“You give loyalty, you'll get it back. You give love, you'll get it back.” Tommy Lasorda, LA Dodgers
“The strength of a family, like the strength of an army, is in its loyalty to each other.” Mario Puzo
Loyalty. Aside from faithfully carrying out my responsibilities in the first month of my first pastoral role, that’s the only expectation my senior pastor placed on me.
Fresh out of Bible College, newly married, and grateful to have a paying job, why would I not be loyal to the man who gave me a chance? Besides, loyalty is easy when there is respect for a trustworthy leader and her or his experience. I was the rookie. He was the veteran. He was easy to work with, an example of dedicated faith, had a great sense of humour, his three sons respected him, and his wife was devoted to him.
We worked hard, saw men and women make decisions to follow Jesus, and the church grew. He gave me opportunities to lead and experience ministry, didn’t overreact when I made mistakes or fell short of excellence.
About a year into our experience, I received a call from a man in the church that I respected. He wanted to know if I was interested in going with him and his friends to a Major League baseball game in a neighbouring city. He didn’t have to ask twice! That would be my first time in a storied ballpark to see a team I cheered for as a kid.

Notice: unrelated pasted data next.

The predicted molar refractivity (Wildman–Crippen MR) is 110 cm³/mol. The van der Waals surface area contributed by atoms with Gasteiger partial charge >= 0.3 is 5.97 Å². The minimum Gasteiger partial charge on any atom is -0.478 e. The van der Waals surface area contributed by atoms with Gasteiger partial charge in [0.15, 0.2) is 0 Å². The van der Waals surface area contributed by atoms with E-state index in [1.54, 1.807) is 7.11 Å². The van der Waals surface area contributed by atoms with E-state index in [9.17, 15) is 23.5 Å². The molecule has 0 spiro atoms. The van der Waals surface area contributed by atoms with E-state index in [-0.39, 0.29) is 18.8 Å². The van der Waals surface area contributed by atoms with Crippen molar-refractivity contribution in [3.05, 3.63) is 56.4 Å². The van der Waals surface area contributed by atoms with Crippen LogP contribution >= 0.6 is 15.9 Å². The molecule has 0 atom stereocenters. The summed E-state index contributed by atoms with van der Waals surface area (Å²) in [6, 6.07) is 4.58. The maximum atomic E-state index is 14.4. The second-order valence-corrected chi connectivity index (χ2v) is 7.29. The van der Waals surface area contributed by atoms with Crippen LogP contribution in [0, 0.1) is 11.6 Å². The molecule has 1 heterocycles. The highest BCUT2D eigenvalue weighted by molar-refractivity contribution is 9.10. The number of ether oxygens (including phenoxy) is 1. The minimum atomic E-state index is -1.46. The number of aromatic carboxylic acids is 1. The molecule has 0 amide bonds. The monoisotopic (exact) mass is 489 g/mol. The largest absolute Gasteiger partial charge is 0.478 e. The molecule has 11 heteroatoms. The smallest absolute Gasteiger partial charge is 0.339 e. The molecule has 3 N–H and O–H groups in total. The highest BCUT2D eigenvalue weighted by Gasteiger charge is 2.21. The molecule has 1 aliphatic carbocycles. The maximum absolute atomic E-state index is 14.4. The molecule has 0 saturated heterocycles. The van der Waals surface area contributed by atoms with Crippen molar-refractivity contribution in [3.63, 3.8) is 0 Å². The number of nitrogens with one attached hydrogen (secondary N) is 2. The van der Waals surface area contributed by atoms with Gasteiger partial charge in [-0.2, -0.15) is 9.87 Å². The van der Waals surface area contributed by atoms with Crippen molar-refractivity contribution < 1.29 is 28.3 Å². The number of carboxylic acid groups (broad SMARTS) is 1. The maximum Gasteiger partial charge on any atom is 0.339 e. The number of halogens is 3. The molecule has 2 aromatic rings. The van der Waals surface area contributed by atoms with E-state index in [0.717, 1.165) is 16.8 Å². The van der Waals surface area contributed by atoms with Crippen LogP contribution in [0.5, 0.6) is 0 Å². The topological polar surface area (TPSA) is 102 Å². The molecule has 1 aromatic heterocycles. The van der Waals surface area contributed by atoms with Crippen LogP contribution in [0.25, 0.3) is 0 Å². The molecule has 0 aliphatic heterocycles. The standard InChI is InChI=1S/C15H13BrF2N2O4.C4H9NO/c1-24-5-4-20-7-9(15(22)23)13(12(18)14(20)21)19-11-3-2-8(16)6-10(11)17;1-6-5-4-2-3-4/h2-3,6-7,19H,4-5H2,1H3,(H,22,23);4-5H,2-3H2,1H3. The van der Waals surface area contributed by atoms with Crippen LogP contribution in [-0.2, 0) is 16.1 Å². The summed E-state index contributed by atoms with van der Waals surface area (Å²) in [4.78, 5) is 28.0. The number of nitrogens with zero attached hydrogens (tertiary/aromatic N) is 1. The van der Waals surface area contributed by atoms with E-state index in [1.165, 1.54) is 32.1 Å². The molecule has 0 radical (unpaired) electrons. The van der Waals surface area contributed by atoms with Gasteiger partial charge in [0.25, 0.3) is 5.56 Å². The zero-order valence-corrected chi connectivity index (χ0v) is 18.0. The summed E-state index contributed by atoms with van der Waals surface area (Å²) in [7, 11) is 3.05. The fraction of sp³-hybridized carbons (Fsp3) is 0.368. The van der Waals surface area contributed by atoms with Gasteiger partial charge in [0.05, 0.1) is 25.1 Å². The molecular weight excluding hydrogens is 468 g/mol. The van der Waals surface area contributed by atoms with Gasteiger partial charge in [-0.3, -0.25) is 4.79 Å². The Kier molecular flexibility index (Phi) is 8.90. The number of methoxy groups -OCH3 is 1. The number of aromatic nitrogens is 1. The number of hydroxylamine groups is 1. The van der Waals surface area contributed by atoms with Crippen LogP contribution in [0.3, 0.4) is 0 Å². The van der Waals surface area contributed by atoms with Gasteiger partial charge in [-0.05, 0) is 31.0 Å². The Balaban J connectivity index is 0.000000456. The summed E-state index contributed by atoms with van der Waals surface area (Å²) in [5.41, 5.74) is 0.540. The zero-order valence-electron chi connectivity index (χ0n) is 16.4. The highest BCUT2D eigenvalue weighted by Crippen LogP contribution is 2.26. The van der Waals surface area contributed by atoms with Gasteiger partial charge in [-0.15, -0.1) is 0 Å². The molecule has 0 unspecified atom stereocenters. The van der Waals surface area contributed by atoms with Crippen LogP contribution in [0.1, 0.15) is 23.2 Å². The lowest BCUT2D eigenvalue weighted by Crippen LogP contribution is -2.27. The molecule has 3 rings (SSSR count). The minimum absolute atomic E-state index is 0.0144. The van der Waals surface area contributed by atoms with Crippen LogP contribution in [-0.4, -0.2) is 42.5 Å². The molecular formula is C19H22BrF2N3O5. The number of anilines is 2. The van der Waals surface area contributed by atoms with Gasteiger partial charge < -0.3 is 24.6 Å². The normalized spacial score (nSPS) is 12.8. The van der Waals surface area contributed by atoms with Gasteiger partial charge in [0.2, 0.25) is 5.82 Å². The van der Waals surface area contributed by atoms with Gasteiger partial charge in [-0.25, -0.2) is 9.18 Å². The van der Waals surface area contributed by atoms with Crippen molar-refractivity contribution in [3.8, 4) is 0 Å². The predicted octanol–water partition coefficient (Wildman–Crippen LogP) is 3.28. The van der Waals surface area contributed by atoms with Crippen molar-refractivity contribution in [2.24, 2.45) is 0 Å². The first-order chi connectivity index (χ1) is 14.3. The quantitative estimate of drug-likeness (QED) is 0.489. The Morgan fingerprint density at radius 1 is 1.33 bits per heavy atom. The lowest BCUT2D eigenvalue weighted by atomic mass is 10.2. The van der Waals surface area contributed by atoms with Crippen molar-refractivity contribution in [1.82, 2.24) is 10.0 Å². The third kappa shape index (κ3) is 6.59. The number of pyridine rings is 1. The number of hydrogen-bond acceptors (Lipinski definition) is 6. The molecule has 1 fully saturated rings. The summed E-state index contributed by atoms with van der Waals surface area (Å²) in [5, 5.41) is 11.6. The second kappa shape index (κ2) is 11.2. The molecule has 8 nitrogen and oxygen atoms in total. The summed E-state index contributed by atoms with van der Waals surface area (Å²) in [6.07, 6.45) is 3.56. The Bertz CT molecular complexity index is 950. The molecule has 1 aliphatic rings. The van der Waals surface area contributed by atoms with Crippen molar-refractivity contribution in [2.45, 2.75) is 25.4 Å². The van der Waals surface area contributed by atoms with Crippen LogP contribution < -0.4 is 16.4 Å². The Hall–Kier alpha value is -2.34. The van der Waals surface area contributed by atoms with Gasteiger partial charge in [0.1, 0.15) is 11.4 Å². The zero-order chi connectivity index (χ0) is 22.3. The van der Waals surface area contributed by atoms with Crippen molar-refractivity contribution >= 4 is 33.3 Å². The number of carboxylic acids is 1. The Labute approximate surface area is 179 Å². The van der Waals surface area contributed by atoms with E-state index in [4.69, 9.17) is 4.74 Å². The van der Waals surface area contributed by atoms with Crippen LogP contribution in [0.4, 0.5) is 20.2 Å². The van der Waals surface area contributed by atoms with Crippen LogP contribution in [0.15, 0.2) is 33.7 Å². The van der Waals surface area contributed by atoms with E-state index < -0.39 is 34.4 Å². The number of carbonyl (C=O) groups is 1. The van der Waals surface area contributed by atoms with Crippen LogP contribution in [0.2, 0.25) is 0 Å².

During the drive to the game the conversation turned from baseball to our church. Did I feel over-worked? Did I feel our pastor was doing a good job? Did I have any concerns about his leadership? Do you see yourself as a senior pastor? No. Yes. No. No, why would I? The conversation turned in another direction and the subject never came up again that night. The baseball game and the stadium were fantastic. The days ahead were not. That was the last game I was invited to.
Not too long after that night our lead pastor called me into his office. He explained that some of the members were upset with him. They had drafted a petition for a vote of confidence on his leadership. There would be a “meeting.” Did I know anything about that? No. Who would do that kind of thing? Turns out there was more than a baseball game going on that night a few weeks back.
He asked my wife and I not to attend the meeting. This was one pastoral experience he didn’t want us to have. The confidence vote failed. He could stay. However, eight months later he accepted a pastoral role in another province. He thanked me for my loyalty and asked if I would be willing to come with him as his assistant. We readily said, yes. I remember his surprised look and then a smile and a tear.
We worked together for a total of ten years in two churches over thirty years ago. We stay in touch. My loyalty is still to him. Always will be. Both of us are aged now, with no regrets.
My situation didn’t become an ethical dilemma, but I wonder if that’s because all I wanted to do was be loyal.
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